Gen. 3, More thoughts
To quote the passage more exactly: "Behold, the man has become like one of us, knowing good and evil." Here the Lord explicitly says in what way he is like Him, namely, in knowing good and evil. The oddity noticed before was that man could be more like God after having sinned. Yet this is not what makes them alike, it is knowledge, and primarily knowledge of evil which is new. Man in his original state surely was more completely ordered, and therefore would have been more capable of grasping the good. It is clear that Adam can see the goodness in God's creatures such that he is able to name them. He even has a certain notion of evil, which is seen when does not find a fit helper from the animals. Evil is the lack of a good, and he is aware of this lack of a companion. So what does he gain of knowledge after taking the fruit?
"Then the eyes of both were opened, and they knew they were naked." Is this the new knowledge they received? It says in the last chapter, "And the man and his wife were both naked, and were not ashamed." It seems unlikely that they were naked but had simply failed to look at each other, and even less likely that they had never seen before. Perhaps the difference is the attention to the nakedness. The word "naked" does not signify a real thing, but a privation or a non-thing. Before sin, the man would look at his wife and see "bone of my bones, flesh of my flesh, she who was taken out of Man." He saw what was real about her and how she related to him. Now he fails to see this and only sees her nakedness. He sees what she lacks rather than a beautiful companion.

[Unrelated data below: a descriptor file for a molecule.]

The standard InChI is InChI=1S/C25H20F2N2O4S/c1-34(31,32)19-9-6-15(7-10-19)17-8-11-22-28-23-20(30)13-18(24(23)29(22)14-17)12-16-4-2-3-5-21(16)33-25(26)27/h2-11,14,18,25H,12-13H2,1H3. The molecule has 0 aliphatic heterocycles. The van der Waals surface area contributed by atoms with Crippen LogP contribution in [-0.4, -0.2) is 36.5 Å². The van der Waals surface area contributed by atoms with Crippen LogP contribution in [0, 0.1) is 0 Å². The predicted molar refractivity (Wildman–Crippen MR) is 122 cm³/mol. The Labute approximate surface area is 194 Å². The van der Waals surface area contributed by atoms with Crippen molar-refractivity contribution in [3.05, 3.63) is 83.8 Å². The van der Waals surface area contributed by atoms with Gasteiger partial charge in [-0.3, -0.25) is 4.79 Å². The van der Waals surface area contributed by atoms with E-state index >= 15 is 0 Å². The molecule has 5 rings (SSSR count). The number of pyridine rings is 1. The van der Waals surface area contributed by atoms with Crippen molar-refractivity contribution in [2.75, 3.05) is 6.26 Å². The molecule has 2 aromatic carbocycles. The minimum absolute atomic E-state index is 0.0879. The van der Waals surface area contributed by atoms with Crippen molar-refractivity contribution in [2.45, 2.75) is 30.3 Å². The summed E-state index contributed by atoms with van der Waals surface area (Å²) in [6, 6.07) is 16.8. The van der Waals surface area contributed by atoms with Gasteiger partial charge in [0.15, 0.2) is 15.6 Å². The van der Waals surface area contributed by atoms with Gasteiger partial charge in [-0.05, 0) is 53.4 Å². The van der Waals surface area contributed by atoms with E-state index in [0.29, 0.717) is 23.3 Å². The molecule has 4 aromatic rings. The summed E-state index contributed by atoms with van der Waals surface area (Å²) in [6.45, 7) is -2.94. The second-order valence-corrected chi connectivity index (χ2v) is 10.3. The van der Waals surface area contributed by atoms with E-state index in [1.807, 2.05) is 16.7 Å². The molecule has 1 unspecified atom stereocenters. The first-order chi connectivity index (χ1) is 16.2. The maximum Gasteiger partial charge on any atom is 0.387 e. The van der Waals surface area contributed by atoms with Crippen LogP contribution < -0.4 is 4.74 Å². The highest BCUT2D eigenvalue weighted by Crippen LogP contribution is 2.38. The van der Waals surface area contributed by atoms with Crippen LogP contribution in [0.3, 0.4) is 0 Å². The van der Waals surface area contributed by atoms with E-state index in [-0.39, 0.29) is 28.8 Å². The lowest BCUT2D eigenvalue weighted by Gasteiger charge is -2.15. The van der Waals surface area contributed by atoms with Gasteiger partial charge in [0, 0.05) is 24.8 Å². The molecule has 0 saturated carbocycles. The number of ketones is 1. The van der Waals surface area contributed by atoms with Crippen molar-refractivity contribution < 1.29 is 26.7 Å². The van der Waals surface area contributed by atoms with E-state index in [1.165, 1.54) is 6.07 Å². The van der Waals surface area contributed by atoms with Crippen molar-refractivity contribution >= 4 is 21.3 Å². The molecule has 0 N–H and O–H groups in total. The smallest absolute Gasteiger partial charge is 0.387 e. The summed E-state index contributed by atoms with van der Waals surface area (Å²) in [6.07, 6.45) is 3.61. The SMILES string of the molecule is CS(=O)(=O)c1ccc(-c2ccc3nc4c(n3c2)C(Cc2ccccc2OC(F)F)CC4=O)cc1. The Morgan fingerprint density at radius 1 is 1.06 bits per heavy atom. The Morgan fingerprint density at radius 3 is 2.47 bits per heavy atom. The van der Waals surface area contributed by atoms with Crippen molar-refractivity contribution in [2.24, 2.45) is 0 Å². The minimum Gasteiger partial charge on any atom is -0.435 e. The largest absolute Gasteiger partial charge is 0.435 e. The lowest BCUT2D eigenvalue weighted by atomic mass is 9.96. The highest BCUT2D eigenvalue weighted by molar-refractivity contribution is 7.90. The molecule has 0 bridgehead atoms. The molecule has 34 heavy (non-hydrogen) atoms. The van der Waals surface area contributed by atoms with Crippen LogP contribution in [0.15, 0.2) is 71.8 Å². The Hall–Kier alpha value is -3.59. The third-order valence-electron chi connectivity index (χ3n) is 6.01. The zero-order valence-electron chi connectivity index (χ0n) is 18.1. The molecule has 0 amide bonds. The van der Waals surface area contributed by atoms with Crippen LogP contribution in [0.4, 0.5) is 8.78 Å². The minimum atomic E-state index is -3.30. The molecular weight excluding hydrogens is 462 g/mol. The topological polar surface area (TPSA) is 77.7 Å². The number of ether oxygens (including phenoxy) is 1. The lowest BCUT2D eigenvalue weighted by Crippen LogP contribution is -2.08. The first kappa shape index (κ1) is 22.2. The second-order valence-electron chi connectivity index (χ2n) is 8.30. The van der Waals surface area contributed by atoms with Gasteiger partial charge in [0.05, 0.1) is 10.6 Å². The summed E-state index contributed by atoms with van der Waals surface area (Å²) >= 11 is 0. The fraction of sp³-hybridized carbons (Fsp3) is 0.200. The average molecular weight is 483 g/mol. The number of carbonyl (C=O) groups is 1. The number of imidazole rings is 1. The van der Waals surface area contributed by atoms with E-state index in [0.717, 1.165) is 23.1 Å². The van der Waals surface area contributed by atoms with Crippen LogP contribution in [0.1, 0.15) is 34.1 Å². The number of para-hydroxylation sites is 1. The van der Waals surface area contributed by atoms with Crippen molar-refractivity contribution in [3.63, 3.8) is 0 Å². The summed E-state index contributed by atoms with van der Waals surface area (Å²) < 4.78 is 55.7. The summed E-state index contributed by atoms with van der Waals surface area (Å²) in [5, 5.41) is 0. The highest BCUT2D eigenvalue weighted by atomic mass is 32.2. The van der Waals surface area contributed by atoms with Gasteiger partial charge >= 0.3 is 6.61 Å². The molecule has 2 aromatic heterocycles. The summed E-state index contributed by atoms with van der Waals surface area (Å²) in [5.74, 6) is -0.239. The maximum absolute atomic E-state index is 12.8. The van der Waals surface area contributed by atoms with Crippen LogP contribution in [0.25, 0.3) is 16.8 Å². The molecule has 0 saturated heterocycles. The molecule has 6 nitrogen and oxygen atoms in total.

So why does it say their eyes were opened? I wonder what Hebrew word for open is. If it is something like "loosed", then the meaning could be that the eyes were at work apart from the governance of reason. Whereas he could look at her according to reason before, now his eyes move according to an animal passion, freed in the sense that a traitor is free from his country. A wicked freedom. Yet it seems "opened" is really meant, since the consequence is knowledge and the eye only knows when it is open. So the eye is opened in the sense that it now sees what it did not before: lack, privation, nakedness. (Perhaps even sin. Just as St. Paul says our risen bodies will shine forth with the glory of beatitude, so the original justice of our parents probably was visible through their bodies in some manifest way, and then this "glow" would have been lost with the loss of justice.)
So they know nakedness. Is this the knowledge which makes them more like God? Surely God knows evil if anyone does. The Psalmist speaks about sinners who act with the assurance that God sees nothing of their works, yet God is aware of their sins. He sees all. Whereas God must know this for the sake of giving justice (for evil is certainly not worth knowing of itself), man is not made happy through knowledge of sin or evil, but only through knowledge of God, and this through his good works. So man is made wretched in taking on this knowledge. He has also committed injustice, so the Lord must now punish him as he promised and not let him eat of the tree of life which would let him live forever. Perhaps there is mercy here, for who wants to live forever with the knowledge of sin? They are spared this and sent out. They have now a curse and a promise.
"I will put enmity between you and the woman, and between your seed and her seed; he shall bruise your head and you shall bruise his heel."
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